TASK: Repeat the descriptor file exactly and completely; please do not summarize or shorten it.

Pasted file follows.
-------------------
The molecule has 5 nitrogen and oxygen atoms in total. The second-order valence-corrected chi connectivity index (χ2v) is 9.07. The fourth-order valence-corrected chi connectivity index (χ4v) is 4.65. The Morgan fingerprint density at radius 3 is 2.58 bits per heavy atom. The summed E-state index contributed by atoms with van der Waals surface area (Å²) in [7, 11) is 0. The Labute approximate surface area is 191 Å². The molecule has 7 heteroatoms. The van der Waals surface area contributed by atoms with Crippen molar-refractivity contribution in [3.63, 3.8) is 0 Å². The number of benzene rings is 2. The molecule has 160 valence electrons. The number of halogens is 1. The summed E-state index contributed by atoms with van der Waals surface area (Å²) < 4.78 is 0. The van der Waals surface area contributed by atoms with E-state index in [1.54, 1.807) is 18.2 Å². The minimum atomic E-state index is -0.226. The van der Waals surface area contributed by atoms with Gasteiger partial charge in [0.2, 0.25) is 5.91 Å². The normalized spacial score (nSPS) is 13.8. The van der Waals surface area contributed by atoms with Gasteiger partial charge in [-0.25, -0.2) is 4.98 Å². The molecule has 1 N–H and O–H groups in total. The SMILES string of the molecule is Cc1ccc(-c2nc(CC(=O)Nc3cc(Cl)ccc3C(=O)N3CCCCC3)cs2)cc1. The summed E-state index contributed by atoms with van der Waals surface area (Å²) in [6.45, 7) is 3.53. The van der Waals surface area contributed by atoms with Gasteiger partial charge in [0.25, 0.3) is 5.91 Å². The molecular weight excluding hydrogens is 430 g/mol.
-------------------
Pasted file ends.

The molecule has 5 nitrogen and oxygen atoms in total. The second-order valence-corrected chi connectivity index (χ2v) is 9.07. The fourth-order valence-corrected chi connectivity index (χ4v) is 4.65. The Morgan fingerprint density at radius 3 is 2.58 bits per heavy atom. The summed E-state index contributed by atoms with van der Waals surface area (Å²) in [7, 11) is 0. The Labute approximate surface area is 191 Å². The molecule has 7 heteroatoms. The van der Waals surface area contributed by atoms with Crippen molar-refractivity contribution in [3.63, 3.8) is 0 Å². The number of benzene rings is 2. The molecule has 160 valence electrons. The number of halogens is 1. The summed E-state index contributed by atoms with van der Waals surface area (Å²) < 4.78 is 0. The van der Waals surface area contributed by atoms with E-state index in [1.54, 1.807) is 18.2 Å². The minimum atomic E-state index is -0.226. The van der Waals surface area contributed by atoms with Gasteiger partial charge in [0.2, 0.25) is 5.91 Å². The normalized spacial score (nSPS) is 13.8. The van der Waals surface area contributed by atoms with Gasteiger partial charge in [-0.25, -0.2) is 4.98 Å². The molecule has 1 N–H and O–H groups in total. The SMILES string of the molecule is Cc1ccc(-c2nc(CC(=O)Nc3cc(Cl)ccc3C(=O)N3CCCCC3)cs2)cc1. The summed E-state index contributed by atoms with van der Waals surface area (Å²) in [6.45, 7) is 3.53. The van der Waals surface area contributed by atoms with Gasteiger partial charge in [0.25, 0.3) is 5.91 Å². The molecular weight excluding hydrogens is 430 g/mol.